This flowering crabapple was left alone for 3 years with no pruning. Regular crabapple pruning is required to have a great looking tree. When pruning an overgrown tree like this after years of neglect, it is best to proceed one step at a time and address one type of defect at a time.
CRABAPPLE PRUNING: ONE STEP AT A TIME
When crabapples are neglected they tend to develop specific types of defects. These defects include:
2) water sprouts,
3) branches growing in odd and incorrect directions, and
4) overgrown terminal branches.
Crabapple pruning requires fixing these defects. This can be a multiyear process if the tree is a real mess. When pruning a neglected tree like this for the 1st time, I address the most important defects first.
CRABAPPLE PRUNING: SUCKER REMOVAL
The 1st step to crabapple pruning is to remove the suckers from the base of the tree. Suckers are shoots that grow from a bud at the base of a tree from its roots or lower trunk. Suckers often grow a lot more than other shoots on the tree. After the 1st year, they start to branch and can quickly take over a tree.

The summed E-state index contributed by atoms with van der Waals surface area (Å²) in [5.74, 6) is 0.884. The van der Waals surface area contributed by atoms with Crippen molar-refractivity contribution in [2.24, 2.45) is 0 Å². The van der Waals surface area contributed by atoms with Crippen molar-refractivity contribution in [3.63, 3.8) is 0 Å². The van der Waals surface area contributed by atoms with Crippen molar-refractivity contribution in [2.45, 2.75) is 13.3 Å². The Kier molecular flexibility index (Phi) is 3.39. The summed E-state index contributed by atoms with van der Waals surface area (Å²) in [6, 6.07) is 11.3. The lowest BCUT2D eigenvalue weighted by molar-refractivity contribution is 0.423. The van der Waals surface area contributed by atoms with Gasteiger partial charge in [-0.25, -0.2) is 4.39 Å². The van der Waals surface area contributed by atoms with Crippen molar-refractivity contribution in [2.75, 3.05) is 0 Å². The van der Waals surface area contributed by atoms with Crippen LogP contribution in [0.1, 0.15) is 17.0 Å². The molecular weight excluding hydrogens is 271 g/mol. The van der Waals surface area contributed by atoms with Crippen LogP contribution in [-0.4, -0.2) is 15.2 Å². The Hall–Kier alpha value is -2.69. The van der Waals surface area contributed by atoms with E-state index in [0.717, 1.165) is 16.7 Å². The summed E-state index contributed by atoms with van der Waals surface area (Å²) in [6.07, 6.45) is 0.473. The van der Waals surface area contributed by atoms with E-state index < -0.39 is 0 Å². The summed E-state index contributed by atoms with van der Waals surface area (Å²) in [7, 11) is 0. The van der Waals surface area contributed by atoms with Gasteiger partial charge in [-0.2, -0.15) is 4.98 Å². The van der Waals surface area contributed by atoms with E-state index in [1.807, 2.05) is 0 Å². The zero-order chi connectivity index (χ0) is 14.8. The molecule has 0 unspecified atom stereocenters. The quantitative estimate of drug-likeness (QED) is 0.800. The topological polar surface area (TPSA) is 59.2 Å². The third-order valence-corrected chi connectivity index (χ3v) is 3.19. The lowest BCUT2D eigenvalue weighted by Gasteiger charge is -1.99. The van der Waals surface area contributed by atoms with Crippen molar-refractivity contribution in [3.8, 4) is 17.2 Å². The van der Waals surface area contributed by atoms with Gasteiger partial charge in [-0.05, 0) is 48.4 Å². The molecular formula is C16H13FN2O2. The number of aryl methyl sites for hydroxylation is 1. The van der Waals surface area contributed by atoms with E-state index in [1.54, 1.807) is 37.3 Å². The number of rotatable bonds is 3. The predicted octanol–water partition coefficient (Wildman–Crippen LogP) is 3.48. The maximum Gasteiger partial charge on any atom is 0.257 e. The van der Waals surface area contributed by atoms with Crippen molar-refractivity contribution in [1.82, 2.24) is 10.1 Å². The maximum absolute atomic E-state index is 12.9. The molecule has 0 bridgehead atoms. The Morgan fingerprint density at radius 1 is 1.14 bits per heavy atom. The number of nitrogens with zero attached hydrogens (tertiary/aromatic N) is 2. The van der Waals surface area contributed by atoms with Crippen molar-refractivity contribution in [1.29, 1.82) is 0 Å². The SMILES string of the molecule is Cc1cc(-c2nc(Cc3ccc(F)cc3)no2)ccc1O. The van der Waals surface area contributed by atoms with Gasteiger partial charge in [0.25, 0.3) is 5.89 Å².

Suckers are often from the rootstock of grafted ornamental trees. If left to grow they can often cause the graft to fail. When this happens, your pretty red leaved crabapple can turn into a nasty regular old apple tree. The kind with big green disease-ridden leaves.
This 1st round of pruning resulted in a substantial amount of wood and leaves being removed from the tree. It also assured that the attractive tree that was planted would be there in the future instead of an overgrown rootstock. As you can see, just doing this step was a big job. It also resulted in a much nicer looking tree.
Pruning off these suckers is as easy as using hand pruners or a pruning saw to cut them off as low to the ground as possible.
On my next post, I’ll continue onto water sprouts and more.
If you have a tree that needs some pruning, you might want to take a look at my Recommended Tools page for some tools to make the job easier.